A small low-wing like a Mooney M20 took me 3–4 hours, 4–5 for a Bonanza, 4–7 for a Cessna, and 7–9 hours for a twin. However, if your airplane sits outside and you just want to spruce it up before you take some friends up in it, you can do the fuselage quickly in under an hour. You don’t have to do it all at once. The more often you clean your airplane, the quicker it will be each time.
If the aircraft is hangared with a nicer paint job, you can use a polymer blend, two-step process. This will take twice as long, so you may spread the work out over two or three days, but it will last a year. First, wash the plane as described above. Bring it back in the hangar and then apply Voodoo Wax Cleaner Polish, which will remove soot and impurities in the paint, as well as small scratches. Apply it like wax and use some elbow grease, then remove with an old rag and follow with a micro-fiber towel. Follow with Voodoo Wax Racing Formula for shine. This is a specialty product, and it’s currently only sold directly through Voodoo Wax or through Aircraft Spruce. One bottle of each is enough for one plane.
By this point, you’re getting tuckered, so it will feel nice to lie down on a creeper for the de-grease. Tie up long hair or it will tangle in the wheels (ask me how I know!) I’ve used many expensive specialty products, but I’ve found that full-strength Simple Green for Aircraft works just as well. I usually begin under the elevators and wings, looking for spots of dirt and smudges, and then move from back to front on the fuselage. Lie upwind of your spray or it will go into your eyes! Just spray and wipe with an old rag or t-shirt (you’ll want to throw these away when you’re done). As you approach the front, the grease will get thicker and may require multiple passes. Even as the rag becomes saturated, it continues to work just fine. Your antennas will work better with that gunk off! Now you can gently wipe the gear and wheels, since you didn’t wash them with the hose.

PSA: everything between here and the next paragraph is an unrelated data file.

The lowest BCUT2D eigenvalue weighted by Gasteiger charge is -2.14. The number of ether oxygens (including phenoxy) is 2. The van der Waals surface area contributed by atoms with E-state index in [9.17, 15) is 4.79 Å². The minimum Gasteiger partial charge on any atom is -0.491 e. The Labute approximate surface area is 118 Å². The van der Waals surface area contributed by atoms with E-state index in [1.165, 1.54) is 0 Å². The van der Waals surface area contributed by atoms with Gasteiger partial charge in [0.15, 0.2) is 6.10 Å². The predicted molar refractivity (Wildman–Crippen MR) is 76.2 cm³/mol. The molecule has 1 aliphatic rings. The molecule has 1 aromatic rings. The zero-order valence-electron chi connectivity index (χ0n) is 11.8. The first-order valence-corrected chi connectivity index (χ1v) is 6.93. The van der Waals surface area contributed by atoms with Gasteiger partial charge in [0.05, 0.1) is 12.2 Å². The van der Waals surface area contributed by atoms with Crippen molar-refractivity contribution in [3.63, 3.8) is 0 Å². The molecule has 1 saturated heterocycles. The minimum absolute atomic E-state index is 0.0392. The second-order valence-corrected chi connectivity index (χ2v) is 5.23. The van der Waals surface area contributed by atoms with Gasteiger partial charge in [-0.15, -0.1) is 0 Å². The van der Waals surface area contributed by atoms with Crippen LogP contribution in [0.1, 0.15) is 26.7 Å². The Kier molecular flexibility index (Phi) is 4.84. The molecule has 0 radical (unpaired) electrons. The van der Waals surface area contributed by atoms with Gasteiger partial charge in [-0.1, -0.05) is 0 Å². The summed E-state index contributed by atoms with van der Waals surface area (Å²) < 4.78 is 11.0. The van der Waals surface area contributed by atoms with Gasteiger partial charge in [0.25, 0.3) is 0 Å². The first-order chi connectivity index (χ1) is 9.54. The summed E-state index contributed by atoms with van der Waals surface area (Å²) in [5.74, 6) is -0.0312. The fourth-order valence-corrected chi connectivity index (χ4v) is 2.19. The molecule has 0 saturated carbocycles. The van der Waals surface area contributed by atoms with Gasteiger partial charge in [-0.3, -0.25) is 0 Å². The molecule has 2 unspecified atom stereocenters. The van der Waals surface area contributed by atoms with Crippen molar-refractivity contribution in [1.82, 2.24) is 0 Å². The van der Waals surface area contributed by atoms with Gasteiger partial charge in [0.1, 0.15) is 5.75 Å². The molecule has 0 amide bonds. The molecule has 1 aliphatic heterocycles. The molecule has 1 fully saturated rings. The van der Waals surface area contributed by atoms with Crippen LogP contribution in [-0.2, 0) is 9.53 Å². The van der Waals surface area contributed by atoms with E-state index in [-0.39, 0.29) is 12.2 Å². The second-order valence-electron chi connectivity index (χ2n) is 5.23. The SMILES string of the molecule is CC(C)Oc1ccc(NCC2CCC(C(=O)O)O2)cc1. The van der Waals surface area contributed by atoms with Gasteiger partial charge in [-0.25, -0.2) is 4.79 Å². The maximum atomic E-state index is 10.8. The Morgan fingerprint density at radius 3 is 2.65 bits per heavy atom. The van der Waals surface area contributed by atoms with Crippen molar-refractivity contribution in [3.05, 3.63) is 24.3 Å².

Again, the more often you do this, the quicker it is each time. Your dusting and wax-removal rags can be washed and re-used, but as mentioned before, the de-grease rags should go in the trash.
The Metal Surfaces
Unpainted spinners, props, or paint require metal polish. Our old prop and spinner were unpainted, and the salty sea air kept taking the shine off. I was disappointed with every metal polish I tried until a client showed me his, which is the best: California Custom Aluminum Deoxidizer and Purple Metal Polish (use both together). Finish your windows with a micro-fiber towel and Plexus spray.
If you are interested in custom airplane covers to help protect your airplane, especially if unhangared, Bruce’s Custom Covers makes custom spinner, canopy and cockpit covers.
Each time you detail your plane, it gets easier and looks better. If you de-grease several times a year, it won’t build up. It’s a point of personal pride to have a clean and shiny plane, and it gives confidence to otherwise hesitant first-time passengers. It’s great exercise, too!
(Almost all of the products mentioned in this article are available at awesome prices over on Amazon.)